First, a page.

How To Give Criticism: 80 Year Old Lessons From Dale Carnegie

When I was 15 years old, I foolishly discarded a PDF file of Dale Carnegie’s “How To Win Friends And Influence People”.

I didn’t realize the value of the lessons in those old stories.

I’m gracious the book found its way back into my hands some ten years later. The book is a grail for salesmen and managers. But the lessons apply to all walks of life, including art.

There are many things you could learn from the book, and I encourage you to read it. I want to talk about one lesson though.

The lesson is how to give criticism. I’ll start with a story.

At a previous place of employment, I had two bosses. One had no formal power over me, but still had influence. Which was a problem, because this man did not know how to give criticism. He started a conversation of critical feedback by pointing out only the things I did wrong, and what I needed to do to correct them. It was always unpleasant, and at worst it left a sting.

The other boss was the company’s general manager. She was fantastic at criticism, following the Carnegie method successfully. It always went like this:

Boss: Hey Roland, the way you do _____ is really great. It shows that you put effort into it.

Me: Thanks.

Boss: Now I’m wondering if you could change this one part by doing _____ a bit differently. Would that be possible?

Me: Of course. How did you want that done exactly?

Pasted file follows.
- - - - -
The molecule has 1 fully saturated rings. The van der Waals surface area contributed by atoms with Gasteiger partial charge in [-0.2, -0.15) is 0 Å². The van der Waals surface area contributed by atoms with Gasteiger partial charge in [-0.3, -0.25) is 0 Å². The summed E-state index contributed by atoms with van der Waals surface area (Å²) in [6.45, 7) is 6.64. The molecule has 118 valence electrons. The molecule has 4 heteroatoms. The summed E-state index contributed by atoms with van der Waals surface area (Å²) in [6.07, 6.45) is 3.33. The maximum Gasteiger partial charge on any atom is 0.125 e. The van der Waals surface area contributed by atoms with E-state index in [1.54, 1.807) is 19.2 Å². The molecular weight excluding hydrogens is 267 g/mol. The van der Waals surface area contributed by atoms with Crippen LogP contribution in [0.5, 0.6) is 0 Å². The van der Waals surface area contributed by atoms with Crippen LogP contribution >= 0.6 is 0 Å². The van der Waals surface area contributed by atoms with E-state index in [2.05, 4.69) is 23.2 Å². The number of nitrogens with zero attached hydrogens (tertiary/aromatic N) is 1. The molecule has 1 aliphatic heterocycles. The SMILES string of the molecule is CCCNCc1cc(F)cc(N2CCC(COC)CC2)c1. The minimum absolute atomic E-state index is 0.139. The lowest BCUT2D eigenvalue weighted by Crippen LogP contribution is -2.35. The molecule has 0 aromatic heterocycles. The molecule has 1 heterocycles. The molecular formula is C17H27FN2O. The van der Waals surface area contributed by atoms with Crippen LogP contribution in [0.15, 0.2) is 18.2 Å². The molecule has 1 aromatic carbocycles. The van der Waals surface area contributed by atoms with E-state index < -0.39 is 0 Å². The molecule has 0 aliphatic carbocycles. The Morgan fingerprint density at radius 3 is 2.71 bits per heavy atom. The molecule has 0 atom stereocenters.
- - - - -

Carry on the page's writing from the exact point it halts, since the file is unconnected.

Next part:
[blah blah blah]

Boss: Great, thanks for your assistance. I can see you improved already. We’ll look at this again later if you have any questions.

Me: Ok, thanks.

The right way begins with a compliment, or highlighting another positive aspect of whatever you are about to criticise.

It is much easier to take criticism if the person built you up beforehand. Only then is the criticism delivered, and indirectly: My boss in that story asks me if it could be done differently. The obvious answer is “yes”, otherwise she wouldn’t be asking. But because the question came from my mouth, it feels more cooperative when she explains how she wants it done.

How does this apply to music production? (Artists in general can follow along here.)

As music producers, we often give feedback on each others’ work. Your collab partner puts a kick drum exactly where you were about to use a fill. An acquaintance sends you his finished track, and you want to say something honest about a part you don’t like. Whatever. How do we achieve the result we want without offending?

Start with a positive, then highlight indirectly what you want changed.

“I like what you did right over here, but could this other part be done another way?”

“Your idea with the _____ sounds really good, now how could we make this part here better?”

This is especially important to know in a creative collaboration, as criticism quickly shuts down creative thinking.

Start with a positive. Draw attention to the desired change indirectly.


Buy Dale Carnegie’s book on people skills here because you understand how important communication is to success.


Further recommended viewing:



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